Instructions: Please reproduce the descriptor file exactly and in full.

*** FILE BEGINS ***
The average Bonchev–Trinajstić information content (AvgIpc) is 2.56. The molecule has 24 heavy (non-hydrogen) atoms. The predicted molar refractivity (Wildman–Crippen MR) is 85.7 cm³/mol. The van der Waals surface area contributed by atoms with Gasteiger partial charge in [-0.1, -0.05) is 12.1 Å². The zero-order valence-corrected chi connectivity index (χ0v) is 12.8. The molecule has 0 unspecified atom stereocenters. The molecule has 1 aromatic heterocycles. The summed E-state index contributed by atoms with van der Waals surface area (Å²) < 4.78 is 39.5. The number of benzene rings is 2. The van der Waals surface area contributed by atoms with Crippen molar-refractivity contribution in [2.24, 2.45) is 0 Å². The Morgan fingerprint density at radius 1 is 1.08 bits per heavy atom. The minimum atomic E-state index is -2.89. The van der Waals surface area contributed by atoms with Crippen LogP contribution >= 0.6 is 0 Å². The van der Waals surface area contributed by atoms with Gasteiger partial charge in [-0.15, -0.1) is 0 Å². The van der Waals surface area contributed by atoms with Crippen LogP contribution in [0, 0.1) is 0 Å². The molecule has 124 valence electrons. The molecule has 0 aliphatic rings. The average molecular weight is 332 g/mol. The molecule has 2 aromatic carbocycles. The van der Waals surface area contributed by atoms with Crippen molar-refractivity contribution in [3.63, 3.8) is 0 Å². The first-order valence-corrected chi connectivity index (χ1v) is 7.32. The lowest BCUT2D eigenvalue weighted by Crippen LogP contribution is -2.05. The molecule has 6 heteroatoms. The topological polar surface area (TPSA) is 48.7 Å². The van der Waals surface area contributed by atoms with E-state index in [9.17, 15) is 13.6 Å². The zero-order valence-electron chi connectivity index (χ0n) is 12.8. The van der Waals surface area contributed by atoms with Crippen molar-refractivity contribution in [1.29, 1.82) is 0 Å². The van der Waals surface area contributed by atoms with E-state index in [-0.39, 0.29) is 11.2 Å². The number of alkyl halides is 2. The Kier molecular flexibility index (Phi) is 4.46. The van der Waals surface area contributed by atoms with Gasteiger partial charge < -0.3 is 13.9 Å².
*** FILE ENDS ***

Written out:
The average Bonchev–Trinajstić information content (AvgIpc) is 2.56. The molecule has 24 heavy (non-hydrogen) atoms. The predicted molar refractivity (Wildman–Crippen MR) is 85.7 cm³/mol. The van der Waals surface area contributed by atoms with Gasteiger partial charge in [-0.1, -0.05) is 12.1 Å². The zero-order valence-corrected chi connectivity index (χ0v) is 12.8. The molecule has 0 unspecified atom stereocenters. The molecule has 1 aromatic heterocycles. The summed E-state index contributed by atoms with van der Waals surface area (Å²) < 4.78 is 39.5. The number of benzene rings is 2. The van der Waals surface area contributed by atoms with Crippen molar-refractivity contribution in [2.24, 2.45) is 0 Å². The Morgan fingerprint density at radius 1 is 1.08 bits per heavy atom. The minimum atomic E-state index is -2.89. The van der Waals surface area contributed by atoms with Crippen LogP contribution >= 0.6 is 0 Å². The van der Waals surface area contributed by atoms with Gasteiger partial charge in [-0.15, -0.1) is 0 Å². The van der Waals surface area contributed by atoms with Crippen LogP contribution in [0, 0.1) is 0 Å². The molecule has 124 valence electrons. The molecule has 0 aliphatic rings. The average molecular weight is 332 g/mol. The molecule has 2 aromatic carbocycles. The van der Waals surface area contributed by atoms with Crippen molar-refractivity contribution in [3.63, 3.8) is 0 Å². The first-order valence-corrected chi connectivity index (χ1v) is 7.32. The lowest BCUT2D eigenvalue weighted by Crippen LogP contribution is -2.05. The molecule has 6 heteroatoms. The topological polar surface area (TPSA) is 48.7 Å². The van der Waals surface area contributed by atoms with E-state index in [9.17, 15) is 13.6 Å². The zero-order valence-electron chi connectivity index (χ0n) is 12.8. The van der Waals surface area contributed by atoms with Crippen molar-refractivity contribution in [1.29, 1.82) is 0 Å². The van der Waals surface area contributed by atoms with E-state index in [-0.39, 0.29) is 11.2 Å². The number of alkyl halides is 2. The Kier molecular flexibility index (Phi) is 4.46. The van der Waals surface area contributed by atoms with Gasteiger partial charge < -0.3 is 13.9 Å².